Throughout their march, Pierre has noticed the French becoming more and more disorderly. Supply wagons have been captured or abandoned. Of the 330 prisoners who departed from Moscow, fewer than 100 remain. The French resent having to guard the Russian prisoners, who are as cold and hungry as themselves, and they treat them more harshly. Pierre reunites with Karataev and his sidekick, a bowlegged dog. Three days after leaving Moscow, Karataev comes down with a fever and rapidly weakens. Pierre finds himself withdrawing from the sick man, who smells bad and moans a lot.
The action moves back in time slightly to Pierre’s final days on the march. The straggling French retreat is obviously falling apart. Despite his love for Karataev and his more accepting attitude about life in general, even Pierre finds that a suffering man’s company tests his patience.
During this long march, Pierre learns that there isn’t anything truly frightening in the world. He’s discovered that there’s no situation in which he can be completely unhappy or unfree. There’s only so bad suffering can get, he finds. Even when the sores on his feet become severe, he finds that it’s just a matter of getting up and walking until he forgets the pain. He thinks neither about the stragglers who are shot nor about his own fate; his joyful thoughts and memories transcend his circumstances.
The march teaches Pierre that outside circumstances can’t rob him of joy or freedom. The ability to cope with suffering, the strength to withstand oppression, is within him, and it’s stronger than he would have known otherwise.
On October 22nd, Pierre walks along with Gray the dog, thinking about a conversation with Platon Karataev the night before. When he walked up to Platon’s campfire, he felt uncomfortable seeing the sickly old man but forced himself to stay and listen to a story. The story was about a God-fearing old merchant who was falsely accused of murder and sentenced to hard labor. Ten years later, when the merchant told his story around a fire, the real murderer happened to hear it. He fell at the merchant’s feet in repentance, but the merchant said he didn’t need to forgive the killer; his sentence has been punishment for his own sins. After some time, the merchant’s situation was brought to the tsar, who ordered his release. But the merchant died in the meantime; God had already forgiven him. Upon finishing this story, Karataev’s face had glowed with joy. Pierre thinks about it for a long time.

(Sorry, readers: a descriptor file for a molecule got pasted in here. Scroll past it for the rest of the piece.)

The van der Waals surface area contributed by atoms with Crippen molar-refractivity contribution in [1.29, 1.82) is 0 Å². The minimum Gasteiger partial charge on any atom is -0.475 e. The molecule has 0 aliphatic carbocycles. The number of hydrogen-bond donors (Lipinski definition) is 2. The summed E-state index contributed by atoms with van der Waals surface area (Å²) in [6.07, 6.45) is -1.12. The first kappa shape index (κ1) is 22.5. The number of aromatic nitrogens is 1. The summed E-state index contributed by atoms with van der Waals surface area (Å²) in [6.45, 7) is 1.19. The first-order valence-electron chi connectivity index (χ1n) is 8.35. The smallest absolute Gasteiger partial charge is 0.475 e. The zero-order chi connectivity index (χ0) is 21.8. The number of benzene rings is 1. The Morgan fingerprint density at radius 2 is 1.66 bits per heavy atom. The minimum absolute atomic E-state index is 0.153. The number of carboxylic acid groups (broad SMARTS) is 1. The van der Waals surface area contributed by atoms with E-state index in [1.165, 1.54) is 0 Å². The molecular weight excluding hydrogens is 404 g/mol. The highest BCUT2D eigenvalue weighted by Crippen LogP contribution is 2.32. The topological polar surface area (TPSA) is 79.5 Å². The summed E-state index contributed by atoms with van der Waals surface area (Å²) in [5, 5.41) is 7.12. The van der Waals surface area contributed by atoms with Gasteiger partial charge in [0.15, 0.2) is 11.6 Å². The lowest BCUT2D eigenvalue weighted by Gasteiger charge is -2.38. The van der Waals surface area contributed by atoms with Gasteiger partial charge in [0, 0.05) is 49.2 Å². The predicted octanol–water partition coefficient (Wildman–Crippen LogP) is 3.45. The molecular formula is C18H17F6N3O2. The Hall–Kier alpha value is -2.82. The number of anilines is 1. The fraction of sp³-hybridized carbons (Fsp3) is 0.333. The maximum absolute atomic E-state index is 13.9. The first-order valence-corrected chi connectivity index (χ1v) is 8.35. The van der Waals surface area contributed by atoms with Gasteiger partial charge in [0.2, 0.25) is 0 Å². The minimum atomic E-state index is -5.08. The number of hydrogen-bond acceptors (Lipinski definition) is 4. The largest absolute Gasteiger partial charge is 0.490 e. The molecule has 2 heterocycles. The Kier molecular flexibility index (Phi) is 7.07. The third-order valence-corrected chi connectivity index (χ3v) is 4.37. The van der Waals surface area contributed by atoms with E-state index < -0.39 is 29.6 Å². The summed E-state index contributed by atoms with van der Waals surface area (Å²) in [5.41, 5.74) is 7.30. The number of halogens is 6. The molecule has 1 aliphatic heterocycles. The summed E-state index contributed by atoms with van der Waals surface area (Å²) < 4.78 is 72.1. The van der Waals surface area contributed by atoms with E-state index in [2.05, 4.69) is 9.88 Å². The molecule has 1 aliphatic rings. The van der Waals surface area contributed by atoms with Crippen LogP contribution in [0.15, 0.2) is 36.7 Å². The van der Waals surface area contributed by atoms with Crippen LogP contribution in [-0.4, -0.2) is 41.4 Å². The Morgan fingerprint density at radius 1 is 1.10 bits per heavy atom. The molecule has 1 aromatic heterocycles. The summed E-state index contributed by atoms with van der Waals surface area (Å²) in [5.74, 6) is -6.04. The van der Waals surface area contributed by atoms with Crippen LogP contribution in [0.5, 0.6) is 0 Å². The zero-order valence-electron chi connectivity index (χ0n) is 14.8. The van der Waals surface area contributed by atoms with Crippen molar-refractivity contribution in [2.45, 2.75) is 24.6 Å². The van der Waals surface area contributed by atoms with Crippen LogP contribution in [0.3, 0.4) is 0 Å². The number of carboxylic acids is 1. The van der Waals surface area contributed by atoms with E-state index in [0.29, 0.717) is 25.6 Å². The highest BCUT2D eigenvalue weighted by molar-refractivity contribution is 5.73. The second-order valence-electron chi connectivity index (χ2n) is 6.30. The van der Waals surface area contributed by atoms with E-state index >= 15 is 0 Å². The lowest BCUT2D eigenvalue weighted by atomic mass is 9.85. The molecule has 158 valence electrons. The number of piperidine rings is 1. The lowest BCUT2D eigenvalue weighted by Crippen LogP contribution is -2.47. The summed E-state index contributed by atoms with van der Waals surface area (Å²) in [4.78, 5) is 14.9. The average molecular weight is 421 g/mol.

This story was reworked and published separately in 1872 as the short story “God Sees the Truth but Waits” in Tolstoy’s collection A New Primer. The old man in the story suffers innocently, but when the real murderer repents, the innocent man has no bitterness toward him. The moral of the story is that each person is accountable for their own soul before God, leaving no room for hatred toward anyone else. Also, the divine perspective on events is different, wiser, and ultimately more compassionate than the limited human perspective. Tolstoy associates the innocent sufferer in the story with Platon himself.
There’s a commotion among the prisoners; they form up to let a well-dressed convoy pass by. About the same time, Pierre spots Karataev leaning against a tree, his face both tender and solemn. Karataev catches Pierre’s eye, and Pierre knows he should go over to him, but he’s too afraid, so he pretends he didn’t see. Not long after, Pierre hears the sound of a shot, and he sees a soldier run past him with a smoking gun, looking troubled. Gray the dog starts to howl, but nobody turns to look.
Platon gets shot for straggling behind, a fate he appears to accept. Afraid to be targeted himself, not yet at a point in life where he can accept death, Pierre tries to ignore what’s happened.
The prisoners reach the village of Shamshevo, and Pierre falls asleep by the fire. He dreams vividly of Karataev, knowing that the hardest and happiest thing is to love life while suffering guiltlessly. When he wakes up, his mind puts together the details from earlier that day, and he acknowledges to himself that Karataev is dead. But, at the same moment, he drifts into a dream of a summer evening spent with a beautiful woman in Kiev.
Pierre’s dream suggests that Karataev lived a complete and happy life, one that reflected the innocent sufferer in his campfire story. Though Pierre accepts the reality of what’s happened to his friend, his subsequent dream suggests that he’s not yet ready to let go of life’s pleasures himself.
The next time Pierre wakes, he hears joyful shouting. Cossacks surround the soldiers, offering them clothes and food. Pierre weeps with joy and kisses the first soldier he sees. Meanwhile, Dolokhov stands by the manor house, watching hundreds of French prisoners file past, a cruel gleam in his eye. Denisov follows some Cossacks to a pit where Petya Rostov will be buried.
The story catches up to Denisov’s and Dolokhov’s liberation of the prisoners and Petya’s death, a scene capturing many of war’s emotions: joy, hatred, and grief.